You should get an apple where all you have to do to get an update is buy a new ipad or new iphone or... Actually, that is what you must do.
    I think you mean Android, right? Android phone are notorious for releasing phones with a newer OS, and not updating older phones. And by older phones I mean phones released 3 months ago.

    When there is an update to iOS, all devices get updated, new and old. Are there some things an iPhone 3G won't get? Sure. But for the most part, everyone gets the same version OS on the same day for any device.
    03-11-2013 04:12 PM
  11. prlundberg's Avatar
    I think you mean Android, right? Android phone are notorious for releasing phones with a newer OS, and not updating older phones. And by older phones I mean phones released 3 months ago.

    When there is an update to iOS, all devices get updated, new and old. Are there some things an iPhone 3G won't get? Sure. But for the most part, everyone gets the same version OS on the same day for any device.
    There are a few problems with that too though. First off older devices can be crippled by an update and Apple doesn't let you revert. Second is people buy Apple products missing major features with the assumption they will be added later. Sometimes they are. Sometimes they aren't. Third is that by the time Apple releases these features they are usually old news on other platforms. Who cares if your year old Apple device gets a new feature that other devices already had a year ago?

    It confuses me that this kind of schedule is deemed acceptable and even desireable by Apple but when Microsoft doesn't do a major update within 5 months it's horrible?

    And by the way, if you want the latest Android updates, Google offers Nexus devices. That's the best part about Android and Windows. Choices. Anything will have compromises of some sort.
    03-11-2013 04:56 PM
  12. Rich White's Avatar
    I agree that MS is still issuing updates a bit slower than consumers are expecting. My entire theory is that Windows 8 was released a year too soon anyway. I knew that in February 2012 when first getting the developer download. This Fall we will see what should be the first official release when the Blue products are released. To be fair they are intergrating and consolidating many platforms around the world in many languages. Part of the Blue update is rumored to be footprint and speed and we will see the newer quad core ARMs end of year and the transition ot 64-bit Atoms.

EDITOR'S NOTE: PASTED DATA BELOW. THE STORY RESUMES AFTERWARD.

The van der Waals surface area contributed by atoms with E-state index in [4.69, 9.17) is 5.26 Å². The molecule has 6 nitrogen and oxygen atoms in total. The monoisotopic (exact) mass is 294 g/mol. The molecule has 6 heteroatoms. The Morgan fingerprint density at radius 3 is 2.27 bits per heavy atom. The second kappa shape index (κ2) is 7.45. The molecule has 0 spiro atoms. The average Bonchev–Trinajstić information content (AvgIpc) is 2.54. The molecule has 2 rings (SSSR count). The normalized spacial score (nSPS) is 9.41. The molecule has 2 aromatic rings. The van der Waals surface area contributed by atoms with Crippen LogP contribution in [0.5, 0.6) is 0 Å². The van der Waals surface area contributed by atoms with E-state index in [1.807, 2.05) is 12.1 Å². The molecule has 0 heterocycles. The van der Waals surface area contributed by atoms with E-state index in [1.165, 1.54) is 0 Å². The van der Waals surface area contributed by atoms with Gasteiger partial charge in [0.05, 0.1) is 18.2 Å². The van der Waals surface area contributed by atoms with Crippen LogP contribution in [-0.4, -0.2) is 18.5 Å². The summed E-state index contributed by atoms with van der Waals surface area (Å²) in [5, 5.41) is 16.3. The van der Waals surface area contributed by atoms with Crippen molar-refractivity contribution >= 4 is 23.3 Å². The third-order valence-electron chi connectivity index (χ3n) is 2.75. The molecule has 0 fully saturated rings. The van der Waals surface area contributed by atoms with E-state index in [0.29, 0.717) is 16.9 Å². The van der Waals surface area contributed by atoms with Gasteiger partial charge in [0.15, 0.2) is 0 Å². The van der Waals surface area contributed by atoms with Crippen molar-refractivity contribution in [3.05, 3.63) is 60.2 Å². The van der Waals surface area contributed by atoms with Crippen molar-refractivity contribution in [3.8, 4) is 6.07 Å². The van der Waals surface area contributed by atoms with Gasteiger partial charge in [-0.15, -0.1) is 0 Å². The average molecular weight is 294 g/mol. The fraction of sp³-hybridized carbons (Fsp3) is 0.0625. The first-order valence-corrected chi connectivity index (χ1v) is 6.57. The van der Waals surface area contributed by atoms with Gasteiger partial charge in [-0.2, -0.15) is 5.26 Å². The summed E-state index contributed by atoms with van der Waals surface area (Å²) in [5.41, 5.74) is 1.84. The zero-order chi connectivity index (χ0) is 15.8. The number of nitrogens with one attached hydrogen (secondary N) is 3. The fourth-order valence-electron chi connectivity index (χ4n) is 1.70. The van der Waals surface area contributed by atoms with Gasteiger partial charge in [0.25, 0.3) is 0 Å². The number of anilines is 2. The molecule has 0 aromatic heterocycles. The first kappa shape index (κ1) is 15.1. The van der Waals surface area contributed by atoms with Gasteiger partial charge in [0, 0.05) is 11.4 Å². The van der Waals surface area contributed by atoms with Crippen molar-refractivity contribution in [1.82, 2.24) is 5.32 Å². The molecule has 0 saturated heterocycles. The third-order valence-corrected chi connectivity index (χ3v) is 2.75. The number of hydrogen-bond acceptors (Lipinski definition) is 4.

If Surface was their only product I'd call it a failure. In context of a strategy moving forward it's not really that way. To be sure when XBox 720 is released if the store is still a mess then something's not right in Redmond. Have they effectively headed off Android at the $400 and above mark? Enterprise may look at Apple tablets but Blackberry, HP, and Android are non-starters for many. Apple is cannibalizing its own with the mini and MS is rumored to have a mini with the Blue release.

    I understand the early adopter blues. I waited for a Lumia 920 and it might get me by for two years before I look for an Atom phone. Surely they will appear :).
    03-11-2013 05:18 PM
  13. NickA's Avatar
    And by the way, if you want the latest Android updates, Google offers Nexus devices. That's the best part about Android and Windows. Choices. Anything will have compromises of some sort.
    I do have the Nexus 4 and 7. And unfortunately a Galaxy Nexus from VZW...
    03-11-2013 05:58 PM
  14. shn'g's Avatar
    Buying the first version of anything is always a risk. If I have to wait for "Blue" this summer for significant improvement I'm fine with that. Most all of the issues with Microsoft and RT are well-known. If it doesn't work for you out of the box you probably shouldn't have bought it. They also offered a fairly generous return program.